Of course, there are other possible explanations for this observed relationship. Personality factors, for example, may have a role to play. Longitudinal research has shown that women with high neuroticism scores report having experienced more negative life events ( Fergusson & Horwood, 1987), and individuals with seasonality have been shown to have heightened levels of neuroticism ( Murray et al, 1995). Again, however, one must question in which direction causality runs in this putative relationship between personality factors and life events. As has been pointed out ( Young & Martin, 1981), people with certain personality types may be more likely to be involved in (or indeed create) social environments in which the risks of exposure to life events are increased. Alternatively, exposure to life events may modify personality. Finally, individuals who are high in neuroticism could have a tendency to report more negative life events because of their increased sensitivity and responsiveness ( Young & Martin, 1981).

Social support

The observed relationship between impaired social support and increased reported seasonality is also new. Once again, it must be questioned whether poor social support results in increased seasonality, or whether heightened seasonality results in diminished social support. In the former scenario, low levels of social support could increase the likelihood that an individual will experience (or report) greater seasonal variation in their mood and behaviour. In this sense, a good social support network might be said to be having a ‘buffering’ effect against seasonal symptoms. Interestingly, other research has indicated that the buffering effect of social support is particularly pronounced in people with high external loci of control, a personality trait that characterises people who are high in seasonality ( Dalgard et al, 1995). Alternatively, people who are high in seasonality are likely to be relatively unsociable for a proportion of the year, and may develop poorer social support networks. Further research utilising a larger subject sample is required to determine whether this association between social support and seasonality is also present in patients who are diagnosed with SAD.

Place of birth

Finally, being non-native to North Wales significantly predicted higher seasonality. The observation that being native to an area is a protective factor for seasonality is not new. A study of psychiatric nurses in Aberdeen, for example, found that 17% of ‘incomers’ were SPAQ cases compared with 11% of those who had lived in Aberdeen for 5 or more years ( Eagles et al, 1996). Other research examining seasonality in indigenous White, British Asian and Asian women found that the last group were more susceptible to winter depression ( Suhail & Cochrane, 1997). Studies in a general population sample in Alaska and an out-patient sample in Canada have observed similar trends ( Booker & Hellekson, 1992; Williams & Schmidt, 1993), although a study of Japanese residents in Stockholm did not find an effect for acclimatisation ( Murase et al, 1995). There are several possible explanations for these findings. People who have lived in one place all their lives may be more acclimatised to that area's weather conditions. Alternatively, natives may have superior social support networks, although in the present study both low social support and being non-native were independent predictors of higher seasonality scores. It remains unclear what mediating variables unpin the observed relationship between place of birth and seasonality. However, the fact that this association has been made in several different countries and populations indicates that it is probably a genuine one.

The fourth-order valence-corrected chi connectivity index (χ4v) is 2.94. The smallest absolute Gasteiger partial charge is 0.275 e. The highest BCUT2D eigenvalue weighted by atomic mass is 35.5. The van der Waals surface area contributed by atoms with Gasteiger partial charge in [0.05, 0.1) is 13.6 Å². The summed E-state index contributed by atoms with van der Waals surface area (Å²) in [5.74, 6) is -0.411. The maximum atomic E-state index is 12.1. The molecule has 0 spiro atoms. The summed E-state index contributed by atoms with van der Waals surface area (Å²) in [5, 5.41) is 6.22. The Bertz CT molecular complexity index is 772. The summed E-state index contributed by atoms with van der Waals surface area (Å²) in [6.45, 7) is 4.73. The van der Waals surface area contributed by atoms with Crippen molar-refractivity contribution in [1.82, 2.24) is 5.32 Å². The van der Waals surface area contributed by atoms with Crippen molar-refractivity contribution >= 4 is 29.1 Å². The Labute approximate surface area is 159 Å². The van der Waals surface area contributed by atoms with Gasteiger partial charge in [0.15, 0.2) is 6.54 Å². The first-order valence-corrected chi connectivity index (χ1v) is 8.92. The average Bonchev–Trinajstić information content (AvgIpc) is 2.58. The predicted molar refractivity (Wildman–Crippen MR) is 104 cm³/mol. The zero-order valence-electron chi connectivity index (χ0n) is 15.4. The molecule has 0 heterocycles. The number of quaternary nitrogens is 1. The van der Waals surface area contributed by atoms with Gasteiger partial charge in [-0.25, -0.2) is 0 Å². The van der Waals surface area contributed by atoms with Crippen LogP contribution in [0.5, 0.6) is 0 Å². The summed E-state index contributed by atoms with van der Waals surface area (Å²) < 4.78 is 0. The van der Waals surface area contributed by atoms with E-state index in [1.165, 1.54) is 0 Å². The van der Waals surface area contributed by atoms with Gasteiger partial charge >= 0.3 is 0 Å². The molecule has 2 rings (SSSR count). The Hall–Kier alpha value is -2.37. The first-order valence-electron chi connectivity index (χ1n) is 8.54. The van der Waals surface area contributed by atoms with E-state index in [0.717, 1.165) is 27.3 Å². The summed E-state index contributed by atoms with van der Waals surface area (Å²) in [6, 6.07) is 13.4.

The present study has served to generate some new evidence concerning psychosocial factors and increased seasonality. In particular, the study has highlighted a new and intriguing relationship between negative life events, poor social support and heightened seasonality. The cross-sectional nature of the research, the small number of diagnosed cases of SAD identified and the fact that the SPAQ is a retrospective, subjectively rated instrument do limit the inferences that can be made on the basis of the data. Nevertheless, the study provides further evidence of the importance of evaluating the role of psychosocial factors in relation to seasonality and SAD in future research.

Clinical Implications and Limitations


  • Recent negative life events and poor social support networks are associated with increased seasonality of mood disorder.

  • Female gender is a risk factor for diagnosed seasonal affective disorder (SAD) in community populations.

  • Further research should focus upon the psychosocial causes and consequences of seasonality and seasonal depression.


  • The sample of people with diagnosed SAD in this study was relatively small.

  • Detection of seasonality relied upon the Seasonal Patterns Assessment Questionnaire, which is a subjective, retrospective questionnaire.

  • The research was cross-sectional in nature, limiting the inferences that could be made about causality.


The North Wales arm of the ODIN project was funded by the European Commission Biomed 2 Programme (contract BMH-4-CT96-1681) and the Wales Office of Research and Development (contract RC092).

  • Received August 2, 2002.
  • Revision received November 5, 2002.
  • Accepted December 12, 2002.